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Top 12 innovative ideas from KPBSD teens

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Teens respond: What can I do, invent, or create?

Soldotna, April 28, 2016—More than 300 KPBSD students competed in the Caring for the Kenai (CFK) competition this year, with $28,000 awarded to students and classrooms. The CFK essay prompt challenge is, “What can I do, invent or create to better care for the environment of the Kenai Peninsula or improve the area’s preparedness for a natural disaster?”

“I am very proud of all the finalists for Caring for the Kenai,” said Sean Dusek, superintendent. “This program allows the students and staff in our district to extend learning beyond the classroom in a meaningful way. These types of projects are the true measure of education in our district and exemplify what is happening on a daily basis in our classrooms. Congratulations to all of the participants and I look forward to the students taking the next step with their projects by making them happen in our communities.”

After several rounds of judging, the top 12 ideas were presented in a live competition, before a panel of community judges.

  • In first place, Evangeline & Marguerite Cox [Nikiski Middle-High School] claimed $1,600 with “Breath for Pets.” Their project places pet oxygen masks in the hands of first responders on the Kenai Peninsula. “Animals are a big part of our lives, not just domestic pets but wildlife as well, and these respirators can save both in emergency situations,” said Evangeline.
  • Second place and earning $1,100 is freshman Hunter Hanson [Kenai Central High School] who plans to put drones into service for environmental research, “My plan is to use drones to survey moose on the Kenai Peninsula using thermal imaging,” said Hunter.
  • Third place and claiming a $900 prize is Alicia Steiner [Homer High School] who is implementing a program at her school to reduce Styrofoam tray waste, “My project is to limit the amount of Styrofoam trays by implementing ‘Tray-less Tuesday’ which is one day of the week that we don’t use any Styrofoam only paper products,” said Steiner.
  • Fourth place and claiming $750 is Rowan Biessel [Homer High School], whose idea is to install algae photo bioreactors in buildings on the Kenai to combat climate change.
  • Fifth place and winning $650 is Victoria Giles [Soldotna Prep] who wants to convert common trash into energy with a bio-digester that could be used in homes or landfills.
  • Sixth place and winning $550 is Jacob Nabholz [Kenai Central High School] who is teaching the bio-cultural connection between people and nature by learning the meaning of ancient language of our host Dena’ina culture that reveals knowledge of local ecology.

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In addition to the $8,000 in cash awards for the finalists, this year $20,000 will be awarded to the schools science departments, thanks to the CFK signature sponsor Tesoro Alaska and the community partners Kenai River Raven Lodge, Hilcorp Energy, ASRC Energy Services, Peninsula Community Health Services, and Peninsula Radiation Oncology Center.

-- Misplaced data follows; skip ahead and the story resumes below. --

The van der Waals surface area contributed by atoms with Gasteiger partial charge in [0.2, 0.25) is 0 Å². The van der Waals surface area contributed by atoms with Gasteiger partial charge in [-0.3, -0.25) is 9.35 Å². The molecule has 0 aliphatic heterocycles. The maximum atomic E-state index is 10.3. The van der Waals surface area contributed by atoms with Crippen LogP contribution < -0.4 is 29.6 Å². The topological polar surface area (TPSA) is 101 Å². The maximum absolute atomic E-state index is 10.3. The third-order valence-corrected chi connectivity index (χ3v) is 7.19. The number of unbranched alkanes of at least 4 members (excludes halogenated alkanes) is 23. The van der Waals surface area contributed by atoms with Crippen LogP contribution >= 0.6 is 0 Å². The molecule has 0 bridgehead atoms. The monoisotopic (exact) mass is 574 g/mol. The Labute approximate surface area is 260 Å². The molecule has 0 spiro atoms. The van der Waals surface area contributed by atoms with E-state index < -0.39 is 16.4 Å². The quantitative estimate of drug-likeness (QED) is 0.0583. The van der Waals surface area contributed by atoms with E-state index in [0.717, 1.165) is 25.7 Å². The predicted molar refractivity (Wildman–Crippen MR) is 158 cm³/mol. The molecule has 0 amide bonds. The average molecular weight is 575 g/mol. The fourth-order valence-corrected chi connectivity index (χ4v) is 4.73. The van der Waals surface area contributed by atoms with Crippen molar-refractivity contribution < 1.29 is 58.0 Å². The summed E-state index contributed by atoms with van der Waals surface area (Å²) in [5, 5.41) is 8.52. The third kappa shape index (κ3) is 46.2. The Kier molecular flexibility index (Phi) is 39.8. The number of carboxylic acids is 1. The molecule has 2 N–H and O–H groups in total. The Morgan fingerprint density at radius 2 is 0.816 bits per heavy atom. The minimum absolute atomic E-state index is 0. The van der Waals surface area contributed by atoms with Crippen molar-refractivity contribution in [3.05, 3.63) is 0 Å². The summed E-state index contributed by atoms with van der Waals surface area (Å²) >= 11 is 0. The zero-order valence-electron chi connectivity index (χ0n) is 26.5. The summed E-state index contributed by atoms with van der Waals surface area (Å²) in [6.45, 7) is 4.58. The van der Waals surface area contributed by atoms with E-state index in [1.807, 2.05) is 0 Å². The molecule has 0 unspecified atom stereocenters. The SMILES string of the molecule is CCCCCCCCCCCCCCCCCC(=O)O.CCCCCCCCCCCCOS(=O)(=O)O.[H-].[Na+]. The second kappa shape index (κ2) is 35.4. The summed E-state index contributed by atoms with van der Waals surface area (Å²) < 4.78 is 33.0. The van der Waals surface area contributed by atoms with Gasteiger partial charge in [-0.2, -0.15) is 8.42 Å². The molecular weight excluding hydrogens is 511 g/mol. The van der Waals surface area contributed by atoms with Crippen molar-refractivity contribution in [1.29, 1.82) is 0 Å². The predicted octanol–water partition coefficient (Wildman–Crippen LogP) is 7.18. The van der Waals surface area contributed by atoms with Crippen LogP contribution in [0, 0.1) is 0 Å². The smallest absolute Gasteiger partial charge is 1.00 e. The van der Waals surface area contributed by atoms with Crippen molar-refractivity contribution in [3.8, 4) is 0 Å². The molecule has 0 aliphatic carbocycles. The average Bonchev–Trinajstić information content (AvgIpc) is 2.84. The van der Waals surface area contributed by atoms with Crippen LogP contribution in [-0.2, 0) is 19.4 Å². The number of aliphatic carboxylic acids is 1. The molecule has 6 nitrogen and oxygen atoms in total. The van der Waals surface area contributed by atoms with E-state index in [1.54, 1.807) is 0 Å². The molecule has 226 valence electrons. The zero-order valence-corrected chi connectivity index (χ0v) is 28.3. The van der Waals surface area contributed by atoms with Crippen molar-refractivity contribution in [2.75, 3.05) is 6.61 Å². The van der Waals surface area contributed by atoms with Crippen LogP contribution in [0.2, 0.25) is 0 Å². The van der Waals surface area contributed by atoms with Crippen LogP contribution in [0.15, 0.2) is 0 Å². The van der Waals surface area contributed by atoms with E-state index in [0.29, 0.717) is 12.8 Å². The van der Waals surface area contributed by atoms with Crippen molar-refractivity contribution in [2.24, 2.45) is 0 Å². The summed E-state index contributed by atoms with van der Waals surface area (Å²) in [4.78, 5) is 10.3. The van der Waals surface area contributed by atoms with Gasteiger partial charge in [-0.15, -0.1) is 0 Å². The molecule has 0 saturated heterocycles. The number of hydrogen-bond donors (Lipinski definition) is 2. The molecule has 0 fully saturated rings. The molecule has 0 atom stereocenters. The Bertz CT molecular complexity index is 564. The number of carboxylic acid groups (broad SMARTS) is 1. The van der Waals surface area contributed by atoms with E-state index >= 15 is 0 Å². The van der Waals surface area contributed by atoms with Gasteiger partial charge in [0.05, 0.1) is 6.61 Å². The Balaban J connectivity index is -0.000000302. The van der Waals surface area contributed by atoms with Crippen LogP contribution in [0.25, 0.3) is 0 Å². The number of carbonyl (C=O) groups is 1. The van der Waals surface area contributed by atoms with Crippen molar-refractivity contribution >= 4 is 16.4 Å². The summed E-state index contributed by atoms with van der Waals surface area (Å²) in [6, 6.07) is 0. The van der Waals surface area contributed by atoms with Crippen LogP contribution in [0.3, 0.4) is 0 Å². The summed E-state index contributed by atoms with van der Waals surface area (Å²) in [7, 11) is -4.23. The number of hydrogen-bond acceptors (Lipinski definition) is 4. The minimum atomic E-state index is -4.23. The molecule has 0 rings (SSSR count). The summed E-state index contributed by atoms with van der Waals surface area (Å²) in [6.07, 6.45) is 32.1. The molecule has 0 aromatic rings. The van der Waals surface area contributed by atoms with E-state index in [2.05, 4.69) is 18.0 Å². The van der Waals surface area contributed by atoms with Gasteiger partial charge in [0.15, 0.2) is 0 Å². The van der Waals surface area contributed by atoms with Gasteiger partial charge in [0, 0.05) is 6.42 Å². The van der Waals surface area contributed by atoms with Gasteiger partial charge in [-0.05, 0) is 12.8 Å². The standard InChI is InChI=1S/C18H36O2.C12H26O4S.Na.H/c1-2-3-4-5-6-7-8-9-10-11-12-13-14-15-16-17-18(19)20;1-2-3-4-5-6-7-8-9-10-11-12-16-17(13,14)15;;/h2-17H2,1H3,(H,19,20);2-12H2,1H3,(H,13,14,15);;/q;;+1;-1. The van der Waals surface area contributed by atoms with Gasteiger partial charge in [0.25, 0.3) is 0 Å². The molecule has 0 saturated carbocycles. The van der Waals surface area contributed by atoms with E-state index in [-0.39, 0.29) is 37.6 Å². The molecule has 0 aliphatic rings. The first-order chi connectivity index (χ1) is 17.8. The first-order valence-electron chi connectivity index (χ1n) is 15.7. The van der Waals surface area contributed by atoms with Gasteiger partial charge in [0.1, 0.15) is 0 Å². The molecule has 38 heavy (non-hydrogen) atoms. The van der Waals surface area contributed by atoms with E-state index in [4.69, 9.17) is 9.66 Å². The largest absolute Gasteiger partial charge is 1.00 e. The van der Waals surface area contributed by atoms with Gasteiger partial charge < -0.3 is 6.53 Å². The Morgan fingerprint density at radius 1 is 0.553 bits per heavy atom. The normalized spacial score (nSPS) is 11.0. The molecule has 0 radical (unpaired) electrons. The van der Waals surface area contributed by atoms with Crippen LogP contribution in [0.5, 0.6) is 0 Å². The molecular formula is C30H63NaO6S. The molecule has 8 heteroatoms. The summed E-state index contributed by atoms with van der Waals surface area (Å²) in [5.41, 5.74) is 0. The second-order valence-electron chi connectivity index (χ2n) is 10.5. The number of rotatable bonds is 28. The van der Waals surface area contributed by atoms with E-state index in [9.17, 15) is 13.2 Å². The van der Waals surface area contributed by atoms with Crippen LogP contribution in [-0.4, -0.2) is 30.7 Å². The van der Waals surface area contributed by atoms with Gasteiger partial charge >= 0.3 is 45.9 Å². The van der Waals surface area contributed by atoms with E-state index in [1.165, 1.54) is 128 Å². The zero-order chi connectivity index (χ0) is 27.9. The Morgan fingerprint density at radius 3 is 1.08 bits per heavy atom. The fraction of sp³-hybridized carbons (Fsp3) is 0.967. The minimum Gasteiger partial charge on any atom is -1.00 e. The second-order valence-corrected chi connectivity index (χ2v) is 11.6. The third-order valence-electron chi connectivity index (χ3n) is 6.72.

Other finalists that earned $400 each for making it to the final 12 out of over 300 entries were:

  • Robert McGinnis of Ninilchik with his mobile recycling unit
  • Elise Webber a Homer senior who has begun a program for disaster alert registration of cell phones
  • Chelsea Oberle-Lozano of Ninilchik with a project called “Facing your Feces,” an idea to provide poop-bags at trail heads
  • Samantha Graves from Homer has a plan to save more otters with volunteers
  • The team of Katelyn Moore and Drew Davis from Nikiski prepared emergency “To Go” bags for disaster preparedness
  • Owen Myer also of Homer is starting a sleeping bag drive to collect no-longer used sleeping bags to be used in case of an emergency

High schools using CFK as part of classroom curriculum are Homer High School, Kenai Central High School, Nikiski Middle-High School, Ninilchik School, Seward High School, Soldotna Prep, and Voznesenka School. Each school receives $750 for their participation and the remainder of the $20,000 was allocated proportionately to how the students ranked in the CFK competition. Additionally, twenty plus students received special recognition awards from local businesses and individuals.

On Saturday, April 30, 2016, finalists, teachers and guests will attend the CFK V.I.P. Awards banquet hosted in their honor by Tesoro at the Challenger Learning Center in Kenai. This year’s April 21, 2016, oral presentation judges included Borough Mayor Mike Navarre, Cameron Hunt, Tesoro vice president Kenai Refinery, KPBSD Superintendent Sean Dusek, Ray Chumley, ConocoPhillips LNG plant superintendent, Marnie Olcott, CEO Challenger Learning Center of Alaska, Monica Adams PCHS chief executive officer, Amanda Millay, Environmental Program Technician Alaska Department of Environmental Conservation and last year’s CFK 1st place winner Keira Stroh. Caring for the Kenai is administered as part of the Challenger Learning Center of Alaska educational programs.

Questions? Contact Merrill Sikorski, contest creator and coordinator, (907)-262-4949

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